Again, this points to moderation and to be satisfied and at ease. Anyone could be sitting quietly in the same room with a good book and no device, and both of them are just….content. They do not need to speak, there is no ambience of awkwardness. It is the state of satisfaction of being alone, together. It best describes Sweden’s slow and leisurely-paced lifestyle, vastly different from Singapore’s fast and hectic life.
Although Sweden is perceived to have more lax restrictions, the clear goal of the government is to allow the Swedes to manage their own COVID-19 prevention, while the government provides an infrastructure to support them through subsidised healthcare and transparency about COVID-19 updates on vaccines and infection rates.
Ultimately, active prevention is on the individual. So the Swedes have to act in moderation and carefulness, where the onus is on them to protect themselves and their loved ones. Through concepts like hygge and lagom, the citizens are taught to learn how to deal with this crisis as well as any other crisis that might come. Concepts like hygge and lagom are ingrained into the Swedish mentality, so they know that they can adapt and manage the crisis within their own capacity, comfort, and circumstance.
Despite Singapore and Sweden achieving similar goals of reducing new cases of COVID-19 infections, their approaches are vastly different. We cannot truly say which method is better. Overall, both countries have made substantial progress in mitigating the spread of COVID-19 through their respective decisions based on political and socio-cultural norms. We can only hope that these efforts can be sustained in the long-term until a vaccine or another solution is discovered.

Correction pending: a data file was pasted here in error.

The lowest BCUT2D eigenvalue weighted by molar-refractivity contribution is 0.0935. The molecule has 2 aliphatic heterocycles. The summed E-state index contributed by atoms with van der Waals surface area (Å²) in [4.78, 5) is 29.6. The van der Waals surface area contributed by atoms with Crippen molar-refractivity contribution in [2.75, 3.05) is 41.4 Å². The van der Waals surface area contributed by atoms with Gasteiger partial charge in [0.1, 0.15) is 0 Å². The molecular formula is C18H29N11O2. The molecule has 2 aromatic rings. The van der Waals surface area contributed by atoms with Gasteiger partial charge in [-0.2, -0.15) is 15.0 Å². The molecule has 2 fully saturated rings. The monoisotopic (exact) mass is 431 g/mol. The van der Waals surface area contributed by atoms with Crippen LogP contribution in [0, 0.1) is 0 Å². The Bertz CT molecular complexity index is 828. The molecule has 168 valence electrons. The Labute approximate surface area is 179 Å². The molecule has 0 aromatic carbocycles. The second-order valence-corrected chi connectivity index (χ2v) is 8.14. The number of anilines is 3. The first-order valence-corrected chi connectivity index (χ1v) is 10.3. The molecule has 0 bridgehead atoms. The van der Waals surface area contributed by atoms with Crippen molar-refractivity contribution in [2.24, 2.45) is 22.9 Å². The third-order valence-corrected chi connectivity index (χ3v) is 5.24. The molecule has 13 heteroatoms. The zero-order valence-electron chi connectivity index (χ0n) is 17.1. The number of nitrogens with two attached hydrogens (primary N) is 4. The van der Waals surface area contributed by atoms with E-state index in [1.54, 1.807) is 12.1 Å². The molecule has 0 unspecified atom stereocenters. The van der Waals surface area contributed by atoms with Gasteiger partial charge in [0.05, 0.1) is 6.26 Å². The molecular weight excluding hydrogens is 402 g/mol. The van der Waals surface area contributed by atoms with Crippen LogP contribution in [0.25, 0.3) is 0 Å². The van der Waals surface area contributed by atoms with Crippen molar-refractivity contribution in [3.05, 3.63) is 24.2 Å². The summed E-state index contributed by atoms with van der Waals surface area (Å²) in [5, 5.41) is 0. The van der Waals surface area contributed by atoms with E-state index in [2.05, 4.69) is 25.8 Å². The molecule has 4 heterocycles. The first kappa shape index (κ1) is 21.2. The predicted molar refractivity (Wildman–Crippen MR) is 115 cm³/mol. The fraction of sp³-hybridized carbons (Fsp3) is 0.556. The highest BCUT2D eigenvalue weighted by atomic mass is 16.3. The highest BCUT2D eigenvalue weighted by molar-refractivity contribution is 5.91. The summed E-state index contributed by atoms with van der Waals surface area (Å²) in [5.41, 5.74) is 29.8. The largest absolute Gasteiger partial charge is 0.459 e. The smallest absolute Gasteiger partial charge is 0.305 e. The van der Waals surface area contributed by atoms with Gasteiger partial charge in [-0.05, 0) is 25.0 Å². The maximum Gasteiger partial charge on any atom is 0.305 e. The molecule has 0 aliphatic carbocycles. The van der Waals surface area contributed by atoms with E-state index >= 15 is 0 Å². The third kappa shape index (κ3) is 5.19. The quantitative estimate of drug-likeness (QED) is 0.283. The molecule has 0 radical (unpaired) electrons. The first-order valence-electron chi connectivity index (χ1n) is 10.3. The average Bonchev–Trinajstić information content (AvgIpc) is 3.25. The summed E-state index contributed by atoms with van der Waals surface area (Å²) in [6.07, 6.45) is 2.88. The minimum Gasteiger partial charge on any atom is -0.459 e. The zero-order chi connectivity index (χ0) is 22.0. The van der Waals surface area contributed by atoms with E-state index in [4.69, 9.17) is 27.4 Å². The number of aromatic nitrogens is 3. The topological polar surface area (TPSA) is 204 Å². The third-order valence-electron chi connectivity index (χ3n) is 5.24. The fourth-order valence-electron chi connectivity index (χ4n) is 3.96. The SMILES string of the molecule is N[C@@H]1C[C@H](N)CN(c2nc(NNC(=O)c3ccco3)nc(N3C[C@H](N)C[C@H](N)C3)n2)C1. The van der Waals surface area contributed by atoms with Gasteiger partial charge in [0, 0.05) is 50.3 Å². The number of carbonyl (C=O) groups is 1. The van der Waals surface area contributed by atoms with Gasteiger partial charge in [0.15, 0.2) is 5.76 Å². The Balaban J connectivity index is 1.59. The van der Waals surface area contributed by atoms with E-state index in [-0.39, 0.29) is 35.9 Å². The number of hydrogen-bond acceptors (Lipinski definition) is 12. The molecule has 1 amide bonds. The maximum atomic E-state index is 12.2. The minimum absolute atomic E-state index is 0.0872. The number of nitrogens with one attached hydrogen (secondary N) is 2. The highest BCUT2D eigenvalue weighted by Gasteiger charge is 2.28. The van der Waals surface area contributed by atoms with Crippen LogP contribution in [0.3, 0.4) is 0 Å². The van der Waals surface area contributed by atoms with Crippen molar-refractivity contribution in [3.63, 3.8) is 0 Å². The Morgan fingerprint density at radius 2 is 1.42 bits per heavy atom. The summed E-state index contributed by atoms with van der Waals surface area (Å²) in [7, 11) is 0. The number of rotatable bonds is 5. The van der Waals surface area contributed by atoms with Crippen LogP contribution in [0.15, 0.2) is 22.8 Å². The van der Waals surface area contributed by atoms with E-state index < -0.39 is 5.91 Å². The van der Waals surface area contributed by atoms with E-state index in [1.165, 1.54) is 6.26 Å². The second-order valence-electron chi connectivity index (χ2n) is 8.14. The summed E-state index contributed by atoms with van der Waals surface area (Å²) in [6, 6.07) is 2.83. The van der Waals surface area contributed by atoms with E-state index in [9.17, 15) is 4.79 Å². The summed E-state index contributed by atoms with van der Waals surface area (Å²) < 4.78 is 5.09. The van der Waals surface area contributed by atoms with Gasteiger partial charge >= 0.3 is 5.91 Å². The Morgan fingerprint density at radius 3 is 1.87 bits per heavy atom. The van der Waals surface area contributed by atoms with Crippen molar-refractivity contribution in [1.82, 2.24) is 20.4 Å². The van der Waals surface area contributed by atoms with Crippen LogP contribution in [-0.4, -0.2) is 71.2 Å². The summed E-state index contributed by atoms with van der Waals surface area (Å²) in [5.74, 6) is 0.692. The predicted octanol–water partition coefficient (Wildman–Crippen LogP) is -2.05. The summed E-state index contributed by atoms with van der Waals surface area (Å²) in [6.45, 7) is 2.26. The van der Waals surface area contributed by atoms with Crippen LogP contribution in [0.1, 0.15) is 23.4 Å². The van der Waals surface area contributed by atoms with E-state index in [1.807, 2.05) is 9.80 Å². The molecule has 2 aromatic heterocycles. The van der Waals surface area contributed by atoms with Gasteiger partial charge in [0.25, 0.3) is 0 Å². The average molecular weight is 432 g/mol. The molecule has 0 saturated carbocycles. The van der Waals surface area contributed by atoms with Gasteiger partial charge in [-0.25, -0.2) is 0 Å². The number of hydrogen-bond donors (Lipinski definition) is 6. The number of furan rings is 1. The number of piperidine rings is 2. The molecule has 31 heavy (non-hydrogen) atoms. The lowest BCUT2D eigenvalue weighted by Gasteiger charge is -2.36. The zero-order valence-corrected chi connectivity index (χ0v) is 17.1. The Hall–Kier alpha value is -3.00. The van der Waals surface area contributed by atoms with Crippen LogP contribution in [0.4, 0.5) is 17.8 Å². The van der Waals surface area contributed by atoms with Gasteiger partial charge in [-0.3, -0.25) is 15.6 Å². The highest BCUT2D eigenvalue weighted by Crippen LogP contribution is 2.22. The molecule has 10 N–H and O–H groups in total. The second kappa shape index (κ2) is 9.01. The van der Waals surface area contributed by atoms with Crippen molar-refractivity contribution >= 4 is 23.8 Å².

Miyuki is a Year 3 sociology and communications major, and an Editor for The Convergence. She is interested in global politics, more specifically issues concerning development and sustainability of countries, from socio-economic, political and environmental perspectives. She hopes that her articles create interest and bring a new angle to life in Singapore in the minds of her fellow university students. She is an avid consumer of murder mysteries, British comedy, traveling and experimental cooking. She likes snuggling with her dog while watching 90 Day Fiancé. Youthful, spunky and lots of fun, this reporter has a nose for news and a taste for tea. And if that tea has bubbles, it makes it even better.